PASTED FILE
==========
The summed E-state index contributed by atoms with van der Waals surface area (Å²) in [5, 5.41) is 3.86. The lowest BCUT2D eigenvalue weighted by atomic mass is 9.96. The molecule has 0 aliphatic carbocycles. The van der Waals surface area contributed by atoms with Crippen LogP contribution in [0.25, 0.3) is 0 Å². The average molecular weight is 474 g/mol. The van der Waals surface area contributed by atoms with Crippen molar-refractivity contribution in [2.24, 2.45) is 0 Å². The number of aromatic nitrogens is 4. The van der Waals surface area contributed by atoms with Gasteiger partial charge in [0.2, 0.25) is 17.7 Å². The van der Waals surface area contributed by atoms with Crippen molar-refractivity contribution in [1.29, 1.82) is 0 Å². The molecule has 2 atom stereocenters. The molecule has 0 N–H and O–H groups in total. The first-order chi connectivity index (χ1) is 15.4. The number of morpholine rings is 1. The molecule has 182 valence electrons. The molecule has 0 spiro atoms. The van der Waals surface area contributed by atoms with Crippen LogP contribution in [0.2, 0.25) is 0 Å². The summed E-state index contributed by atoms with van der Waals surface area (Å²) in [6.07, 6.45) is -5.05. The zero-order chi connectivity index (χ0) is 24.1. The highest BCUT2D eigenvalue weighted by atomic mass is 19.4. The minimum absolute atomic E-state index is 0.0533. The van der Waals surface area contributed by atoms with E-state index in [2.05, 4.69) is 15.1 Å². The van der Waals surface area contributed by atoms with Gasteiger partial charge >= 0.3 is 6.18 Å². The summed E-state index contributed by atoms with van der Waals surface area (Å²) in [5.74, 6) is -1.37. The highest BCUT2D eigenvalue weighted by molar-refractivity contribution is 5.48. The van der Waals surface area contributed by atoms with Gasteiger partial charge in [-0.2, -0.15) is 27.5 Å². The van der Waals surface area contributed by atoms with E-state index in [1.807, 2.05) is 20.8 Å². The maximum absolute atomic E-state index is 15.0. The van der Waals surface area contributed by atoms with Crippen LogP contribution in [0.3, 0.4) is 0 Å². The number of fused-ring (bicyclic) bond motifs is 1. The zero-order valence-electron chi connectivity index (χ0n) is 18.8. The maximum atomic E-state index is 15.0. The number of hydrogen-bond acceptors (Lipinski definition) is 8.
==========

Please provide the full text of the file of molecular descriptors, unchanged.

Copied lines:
The summed E-state index contributed by atoms with van der Waals surface area (Å²) in [5, 5.41) is 3.86. The lowest BCUT2D eigenvalue weighted by atomic mass is 9.96. The molecule has 0 aliphatic carbocycles. The van der Waals surface area contributed by atoms with Crippen LogP contribution in [0.25, 0.3) is 0 Å². The average molecular weight is 474 g/mol. The van der Waals surface area contributed by atoms with Crippen molar-refractivity contribution in [2.24, 2.45) is 0 Å². The number of aromatic nitrogens is 4. The van der Waals surface area contributed by atoms with Gasteiger partial charge in [0.2, 0.25) is 17.7 Å². The van der Waals surface area contributed by atoms with Crippen molar-refractivity contribution in [1.29, 1.82) is 0 Å². The molecule has 2 atom stereocenters. The molecule has 0 N–H and O–H groups in total. The first-order chi connectivity index (χ1) is 15.4. The number of morpholine rings is 1. The molecule has 182 valence electrons. The molecule has 0 spiro atoms. The van der Waals surface area contributed by atoms with Crippen LogP contribution in [0.2, 0.25) is 0 Å². The summed E-state index contributed by atoms with van der Waals surface area (Å²) in [6.07, 6.45) is -5.05. The zero-order chi connectivity index (χ0) is 24.1. The highest BCUT2D eigenvalue weighted by atomic mass is 19.4. The minimum absolute atomic E-state index is 0.0533. The van der Waals surface area contributed by atoms with E-state index in [2.05, 4.69) is 15.1 Å². The van der Waals surface area contributed by atoms with Gasteiger partial charge >= 0.3 is 6.18 Å². The summed E-state index contributed by atoms with van der Waals surface area (Å²) in [5.74, 6) is -1.37. The highest BCUT2D eigenvalue weighted by molar-refractivity contribution is 5.48. The van der Waals surface area contributed by atoms with Gasteiger partial charge in [-0.2, -0.15) is 27.5 Å². The van der Waals surface area contributed by atoms with E-state index in [1.807, 2.05) is 20.8 Å². The maximum absolute atomic E-state index is 15.0. The van der Waals surface area contributed by atoms with Crippen LogP contribution in [0.3, 0.4) is 0 Å². The number of fused-ring (bicyclic) bond motifs is 1. The zero-order valence-electron chi connectivity index (χ0n) is 18.8. The maximum atomic E-state index is 15.0. The number of hydrogen-bond acceptors (Lipinski definition) is 8.